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I have two expressions (both of which have a term raised to the power of $n$) and I am trying to prove that they can't be prime numbers at the same time for $n>2$.

I can't post the expressions, but I was wondering if there was someway to prove it by saying: "Let the first and the second be prime numbers then because their product is equal to something they can't be prime numbers at the same time.

Is their a statement or law that I can use?

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    $\begingroup$ Well, if the product has at least three factors ... $\endgroup$ – Hagen von Eitzen Jul 30 '15 at 6:44
  • $\begingroup$ it has three factors. The product is 63 for n=3. 63=3*3*7. How can I generalize that for n>2? $\endgroup$ – DoubleOseven Jul 30 '15 at 6:45
  • $\begingroup$ If they are distinct and both prime, one would have to be $3$ and the other $7$, and then the product would not be $63$. But there is a simpler solution to the general problem I think you are starting from. $\endgroup$ – André Nicolas Jul 30 '15 at 6:54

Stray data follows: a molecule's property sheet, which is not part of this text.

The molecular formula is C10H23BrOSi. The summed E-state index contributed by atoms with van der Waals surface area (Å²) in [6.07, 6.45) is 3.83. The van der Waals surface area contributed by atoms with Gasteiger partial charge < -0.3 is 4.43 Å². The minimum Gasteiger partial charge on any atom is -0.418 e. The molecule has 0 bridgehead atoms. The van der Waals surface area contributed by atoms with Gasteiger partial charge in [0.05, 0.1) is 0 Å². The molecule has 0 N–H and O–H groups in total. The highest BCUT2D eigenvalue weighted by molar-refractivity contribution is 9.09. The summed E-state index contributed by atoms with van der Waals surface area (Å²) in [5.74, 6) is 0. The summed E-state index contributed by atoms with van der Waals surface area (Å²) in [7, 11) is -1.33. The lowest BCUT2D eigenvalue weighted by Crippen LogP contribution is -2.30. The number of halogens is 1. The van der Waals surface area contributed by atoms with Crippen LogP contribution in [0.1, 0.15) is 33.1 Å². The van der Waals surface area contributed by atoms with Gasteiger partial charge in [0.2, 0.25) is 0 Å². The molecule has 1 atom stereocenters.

• $\begingroup$ If this is the real question, I urge you to edit the post. $\endgroup$ – Yves Daoust Jul 30 '15 at 7:10
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Of any three consecutive integers, one is divisible by $3$. In particular, one of $2^n-1$, $2^n$, and $2^n+1$ is divisible by $3$. But $2^n$ is not divisible by $3$, so one of $2^n-1$ and $2^n+1$ is divisible by $3$.

If $n\gt 2$, then $2^n-1$ and $2^n+1$ are both bigger than $3$. One of them is divisible by $3$ and greater than $3$, so is not prime.

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Hint: Primes other than 2,3 always have the form $6k + 1$ or $6k + 5$ for $k \in \mathbb Z$.

To prove this, notice that numbers that have the form $6k, 6k+2$ or $6k+4$ are divisible by 2, and numbers that have the form $6k+3$ are divisible by 3.

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  • $\begingroup$ I don't think this will work here. Look above at my comment where you can see the two expressions $\endgroup$ – DoubleOseven Jul 30 '15 at 7:09
  • $\begingroup$ Can you, using this information, prove that the sum of the numbers in a twin prime (other than $(3,5)$), is always divisible by 6? $\endgroup$ – wythagoras Jul 30 '15 at 7:11
  • $\begingroup$ Nash, $6k+1,6k+5$ is not a twin prime. Rather you should have $6k-1, 6k+1$ as twin prime for a total sum of $12k$. But, if $(2^k-1,2^k+1)$ was a twin prime, what would divide their sum? $\endgroup$ – wythagoras Jul 30 '15 at 7:18
  • $\begingroup$ would that be 6? $\endgroup$ – DoubleOseven Jul 30 '15 at 7:19
  • $\begingroup$ Yes. Can't you get a contradiction from this? $\endgroup$ – wythagoras Jul 30 '15 at 7:20

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